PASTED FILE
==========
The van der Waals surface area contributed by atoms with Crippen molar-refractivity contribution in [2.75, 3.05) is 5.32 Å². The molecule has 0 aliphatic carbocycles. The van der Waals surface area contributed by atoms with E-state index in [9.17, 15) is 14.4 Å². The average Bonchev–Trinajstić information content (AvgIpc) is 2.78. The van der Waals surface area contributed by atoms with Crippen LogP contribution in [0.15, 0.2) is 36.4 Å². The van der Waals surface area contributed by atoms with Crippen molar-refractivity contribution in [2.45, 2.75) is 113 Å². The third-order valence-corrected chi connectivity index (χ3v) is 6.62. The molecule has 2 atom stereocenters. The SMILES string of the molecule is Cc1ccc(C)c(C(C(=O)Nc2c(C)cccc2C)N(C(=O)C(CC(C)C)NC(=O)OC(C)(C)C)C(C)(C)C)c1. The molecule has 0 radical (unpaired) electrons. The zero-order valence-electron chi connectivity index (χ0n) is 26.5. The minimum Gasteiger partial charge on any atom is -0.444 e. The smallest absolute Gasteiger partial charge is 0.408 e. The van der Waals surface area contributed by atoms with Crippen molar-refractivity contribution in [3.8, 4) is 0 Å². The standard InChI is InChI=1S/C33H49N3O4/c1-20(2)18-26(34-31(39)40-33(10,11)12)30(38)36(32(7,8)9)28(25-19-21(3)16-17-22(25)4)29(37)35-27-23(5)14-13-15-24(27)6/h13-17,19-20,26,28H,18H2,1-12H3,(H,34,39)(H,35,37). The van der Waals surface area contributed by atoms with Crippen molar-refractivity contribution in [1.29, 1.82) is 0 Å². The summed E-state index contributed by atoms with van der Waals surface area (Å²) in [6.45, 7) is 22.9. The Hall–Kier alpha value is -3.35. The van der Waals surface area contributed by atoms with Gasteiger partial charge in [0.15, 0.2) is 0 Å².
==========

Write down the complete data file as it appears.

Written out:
The van der Waals surface area contributed by atoms with Crippen molar-refractivity contribution in [2.75, 3.05) is 5.32 Å². The molecule has 0 aliphatic carbocycles. The van der Waals surface area contributed by atoms with E-state index in [9.17, 15) is 14.4 Å². The average Bonchev–Trinajstić information content (AvgIpc) is 2.78. The van der Waals surface area contributed by atoms with Crippen LogP contribution in [0.15, 0.2) is 36.4 Å². The van der Waals surface area contributed by atoms with Crippen molar-refractivity contribution in [2.45, 2.75) is 113 Å². The third-order valence-corrected chi connectivity index (χ3v) is 6.62. The molecule has 2 atom stereocenters. The SMILES string of the molecule is Cc1ccc(C)c(C(C(=O)Nc2c(C)cccc2C)N(C(=O)C(CC(C)C)NC(=O)OC(C)(C)C)C(C)(C)C)c1. The molecule has 0 radical (unpaired) electrons. The zero-order valence-electron chi connectivity index (χ0n) is 26.5. The minimum Gasteiger partial charge on any atom is -0.444 e. The smallest absolute Gasteiger partial charge is 0.408 e. The van der Waals surface area contributed by atoms with Crippen molar-refractivity contribution in [3.8, 4) is 0 Å². The standard InChI is InChI=1S/C33H49N3O4/c1-20(2)18-26(34-31(39)40-33(10,11)12)30(38)36(32(7,8)9)28(25-19-21(3)16-17-22(25)4)29(37)35-27-23(5)14-13-15-24(27)6/h13-17,19-20,26,28H,18H2,1-12H3,(H,34,39)(H,35,37). The van der Waals surface area contributed by atoms with Crippen molar-refractivity contribution in [1.29, 1.82) is 0 Å². The summed E-state index contributed by atoms with van der Waals surface area (Å²) in [6.45, 7) is 22.9. The Hall–Kier alpha value is -3.35. The van der Waals surface area contributed by atoms with Gasteiger partial charge in [0.15, 0.2) is 0 Å².